Dick Dale, universally hailed as the king of the 1960s surf guitar sound that heavily influenced the development of rock 'n' roll guitar — and of rock 'n' roll guitars themselves — has died at age 81. He had recently been in treatment for cancer, from which he had twice previously recovered.
Dale — who played his guitars left-handed and upside down, with the bass strings on the bottom — added Middle Eastern and Mexican strains to the melodic patterns of 1950s instrumental rock. Then he and his band, the Del-Tones, cranked up the reverb and speeded it all up to rocket pace, creating a loud, fierce sonic attack famous for overpowering amplifiers, which would, on occasion, literally explode or catch fire on stage.
Dale was close friends with Leo Fender, the inventor of the Stratocaster, which helped to revolutionize rock guitar, and together, they invented the first 100-watt amplifier to handle the input with which Dale had destroyed an estimated 48 standard 30-watt boxes, according to Fender's company.
"Dale and Fender would continue to work together on upping the ante, building a speaker cabinet that could house two 15-inch speakers to sustain his vicious riffage," the company said in a profile of Dale.
Dale's attack — which was a punch to the gut of instrumental rock during the early 1960s — inspired artists as varied as The Beach Boys, who added impeccable vocals to the surf guitar sound and who were for a while his opening act; Jimi Hendrix; Stevie Ray Vaughan; Eddie Van Halen; and Scott Ian, the guitarist for the thrash metal band Anthrax.
Guitar Player magazine dubbed Dale not only the king of surf guitar but also, controversially, the father of heavy metal. He is routinely included on lists of the most glaring omissions from the Rock 'n' Roll Hall of Fame.
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Dale reached wide new audiences during the 1990s, when his hit "Misirlou," an amped-up, high-speed updating of a Mediterranean folk song, featured prominently in the soundtrack of Quentin Tarantino's cult hit "Pulp Fiction."
"Having 'Misirlou' as your opening credit, it's just so intense," Tarantino said as quoted in the rock critic Gary Graff's book "Pulp Fiction: The Complete Story of Quentin Tarantino's Masterpiece."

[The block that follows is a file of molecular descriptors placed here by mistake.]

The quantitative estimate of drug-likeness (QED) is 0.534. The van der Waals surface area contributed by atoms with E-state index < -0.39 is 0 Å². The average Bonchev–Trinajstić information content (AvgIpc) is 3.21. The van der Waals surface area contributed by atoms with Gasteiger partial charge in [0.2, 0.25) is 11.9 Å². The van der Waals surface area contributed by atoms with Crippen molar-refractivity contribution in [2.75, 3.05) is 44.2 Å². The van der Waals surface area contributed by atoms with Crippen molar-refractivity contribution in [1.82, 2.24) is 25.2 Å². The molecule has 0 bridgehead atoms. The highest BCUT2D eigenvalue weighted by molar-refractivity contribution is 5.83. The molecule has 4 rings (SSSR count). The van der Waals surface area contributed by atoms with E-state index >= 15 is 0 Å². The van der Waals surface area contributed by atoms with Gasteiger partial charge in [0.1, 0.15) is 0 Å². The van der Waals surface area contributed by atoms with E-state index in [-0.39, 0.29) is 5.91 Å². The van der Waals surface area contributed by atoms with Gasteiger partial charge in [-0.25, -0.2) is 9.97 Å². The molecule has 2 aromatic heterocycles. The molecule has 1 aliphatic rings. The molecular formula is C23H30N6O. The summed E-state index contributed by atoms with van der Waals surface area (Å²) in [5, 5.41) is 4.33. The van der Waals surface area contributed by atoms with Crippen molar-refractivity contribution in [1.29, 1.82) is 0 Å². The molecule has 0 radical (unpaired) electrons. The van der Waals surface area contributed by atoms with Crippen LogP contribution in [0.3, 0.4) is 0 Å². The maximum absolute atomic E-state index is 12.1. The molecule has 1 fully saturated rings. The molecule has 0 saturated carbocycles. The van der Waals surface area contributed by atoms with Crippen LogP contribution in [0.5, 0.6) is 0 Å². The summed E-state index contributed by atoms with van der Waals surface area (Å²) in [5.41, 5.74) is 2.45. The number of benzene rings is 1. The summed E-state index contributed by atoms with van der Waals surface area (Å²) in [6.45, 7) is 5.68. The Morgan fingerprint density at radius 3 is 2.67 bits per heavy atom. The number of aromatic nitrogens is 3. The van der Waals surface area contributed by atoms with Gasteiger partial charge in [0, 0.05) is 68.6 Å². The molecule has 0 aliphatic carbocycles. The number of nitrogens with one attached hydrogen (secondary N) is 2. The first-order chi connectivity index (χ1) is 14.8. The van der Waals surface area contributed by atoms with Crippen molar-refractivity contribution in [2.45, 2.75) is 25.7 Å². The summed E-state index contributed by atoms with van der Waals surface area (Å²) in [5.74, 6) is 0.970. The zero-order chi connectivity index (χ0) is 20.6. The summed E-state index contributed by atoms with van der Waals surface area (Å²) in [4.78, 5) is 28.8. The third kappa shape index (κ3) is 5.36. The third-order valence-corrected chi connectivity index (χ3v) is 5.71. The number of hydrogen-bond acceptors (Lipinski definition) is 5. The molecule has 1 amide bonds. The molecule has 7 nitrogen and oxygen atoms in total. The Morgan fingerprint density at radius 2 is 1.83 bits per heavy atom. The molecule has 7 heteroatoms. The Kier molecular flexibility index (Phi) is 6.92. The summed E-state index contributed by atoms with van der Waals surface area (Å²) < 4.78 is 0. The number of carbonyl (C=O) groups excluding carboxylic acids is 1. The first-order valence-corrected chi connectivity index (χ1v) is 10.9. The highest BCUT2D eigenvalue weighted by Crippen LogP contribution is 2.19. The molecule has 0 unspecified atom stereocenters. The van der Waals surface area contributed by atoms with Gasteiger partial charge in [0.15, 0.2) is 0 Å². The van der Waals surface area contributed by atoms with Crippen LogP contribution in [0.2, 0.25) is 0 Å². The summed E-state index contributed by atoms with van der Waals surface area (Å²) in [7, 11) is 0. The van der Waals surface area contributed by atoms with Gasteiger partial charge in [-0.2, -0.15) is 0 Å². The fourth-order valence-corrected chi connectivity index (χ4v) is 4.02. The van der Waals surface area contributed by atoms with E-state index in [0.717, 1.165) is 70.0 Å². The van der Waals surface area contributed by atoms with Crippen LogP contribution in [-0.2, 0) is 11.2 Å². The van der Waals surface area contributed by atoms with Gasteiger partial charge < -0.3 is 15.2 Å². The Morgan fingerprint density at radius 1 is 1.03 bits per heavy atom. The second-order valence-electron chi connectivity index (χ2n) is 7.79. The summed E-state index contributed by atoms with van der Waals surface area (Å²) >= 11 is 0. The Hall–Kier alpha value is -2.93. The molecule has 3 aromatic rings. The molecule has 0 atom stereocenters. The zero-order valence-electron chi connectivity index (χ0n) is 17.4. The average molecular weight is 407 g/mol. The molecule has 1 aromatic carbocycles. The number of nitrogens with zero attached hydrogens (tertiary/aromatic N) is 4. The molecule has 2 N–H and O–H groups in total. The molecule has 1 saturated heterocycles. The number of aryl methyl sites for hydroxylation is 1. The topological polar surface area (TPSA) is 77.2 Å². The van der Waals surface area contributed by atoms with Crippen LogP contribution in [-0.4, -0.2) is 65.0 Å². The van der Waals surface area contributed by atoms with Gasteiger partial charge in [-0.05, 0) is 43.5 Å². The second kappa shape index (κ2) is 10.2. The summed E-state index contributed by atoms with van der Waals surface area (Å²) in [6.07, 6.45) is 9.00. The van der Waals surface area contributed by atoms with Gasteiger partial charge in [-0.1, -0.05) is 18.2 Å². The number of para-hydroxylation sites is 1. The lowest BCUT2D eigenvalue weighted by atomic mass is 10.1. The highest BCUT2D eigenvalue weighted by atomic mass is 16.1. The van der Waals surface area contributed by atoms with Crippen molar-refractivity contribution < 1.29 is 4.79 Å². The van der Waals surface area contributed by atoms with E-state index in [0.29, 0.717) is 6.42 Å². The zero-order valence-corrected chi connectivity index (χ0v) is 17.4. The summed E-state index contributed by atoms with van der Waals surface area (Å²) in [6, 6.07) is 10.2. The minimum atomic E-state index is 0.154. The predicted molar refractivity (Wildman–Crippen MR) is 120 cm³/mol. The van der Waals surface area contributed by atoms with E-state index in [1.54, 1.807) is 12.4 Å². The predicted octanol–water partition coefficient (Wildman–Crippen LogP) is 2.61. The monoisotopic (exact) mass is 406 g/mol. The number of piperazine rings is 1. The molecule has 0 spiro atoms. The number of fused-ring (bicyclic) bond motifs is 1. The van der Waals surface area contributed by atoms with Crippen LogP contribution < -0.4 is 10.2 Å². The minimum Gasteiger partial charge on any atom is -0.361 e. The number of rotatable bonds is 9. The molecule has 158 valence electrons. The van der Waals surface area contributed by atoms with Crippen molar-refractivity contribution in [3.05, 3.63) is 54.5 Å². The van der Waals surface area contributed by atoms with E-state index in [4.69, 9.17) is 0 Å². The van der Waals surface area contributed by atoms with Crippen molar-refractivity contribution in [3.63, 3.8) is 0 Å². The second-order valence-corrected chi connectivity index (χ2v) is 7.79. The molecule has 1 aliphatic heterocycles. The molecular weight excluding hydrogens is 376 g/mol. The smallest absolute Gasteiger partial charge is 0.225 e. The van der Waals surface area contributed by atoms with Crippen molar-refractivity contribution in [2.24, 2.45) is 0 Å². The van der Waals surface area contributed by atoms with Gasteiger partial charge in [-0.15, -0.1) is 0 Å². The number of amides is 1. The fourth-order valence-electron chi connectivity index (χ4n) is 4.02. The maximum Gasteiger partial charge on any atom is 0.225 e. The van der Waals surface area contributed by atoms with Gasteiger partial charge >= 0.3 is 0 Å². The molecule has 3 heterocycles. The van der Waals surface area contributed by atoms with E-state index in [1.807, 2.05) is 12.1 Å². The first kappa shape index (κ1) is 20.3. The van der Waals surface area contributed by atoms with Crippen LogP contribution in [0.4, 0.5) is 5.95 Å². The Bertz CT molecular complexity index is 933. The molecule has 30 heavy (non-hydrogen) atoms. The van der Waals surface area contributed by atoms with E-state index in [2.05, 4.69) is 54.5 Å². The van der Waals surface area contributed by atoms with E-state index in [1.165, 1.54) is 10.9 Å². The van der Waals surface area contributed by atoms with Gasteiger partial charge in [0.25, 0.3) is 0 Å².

"It just throws down a gauntlet that the movie now has to live up to," Tarantino said.
Dale, who was born Richard Anthony Monsour, was credited with launching surf music in 1961 with "Let's Go Trippin,'" which was a major hit in the Southern California surf community for Dick Dale and His Del-Tones.
Their first full-length album, "Surfer's Choice," won the Del-Tones a contract with Capitol Records, and by 1963, they were appearing on "The Ed Sullivan Show," where a national audience got its first exposure to "Misirlou."
"I changed the tempo and just started cranking on that mother. And ... it was eerie," Dale told the Los Angeles Times in 1981. "The people came rising up off the floor, and they were chanting and stomping. I guess that was the beginning of the surfer's stomp."
The next year, Dale provided much of the soundtrack for the Frankie Avalon-Annette Funicello surfer movie "Muscle Beach Party."
Dale's popularity receded after the British Invasion of the mid-1960s, but he remained a revered figure among top guitarists until the end of his life.
"Few players ever have or ever will impact rock 'n' roll or the way the guitar is played the way he did," Nick 13, guitarist and frontman for the cult psychobilly band Tiger Army, said Sunday.
Dale said he was embarking on a 25-city tour that summer because he needed the money to pay his medical bills.
"I have to raise $3,000 every month to pay for the medical supplies I need to stay alive, and that’s on top of the insurance that I pay for," he said, adding:
"When I'm on stage, the pain can be excruciating. Someone has to help me up on stage, because I can't do it alone. There's a part of my show where I play drums, and my drummer pulls my arm and my roadie pushes my butt to get up there. But I get up there."
Alex Johnson is a reporter and editor for NBC News based in Los Angeles.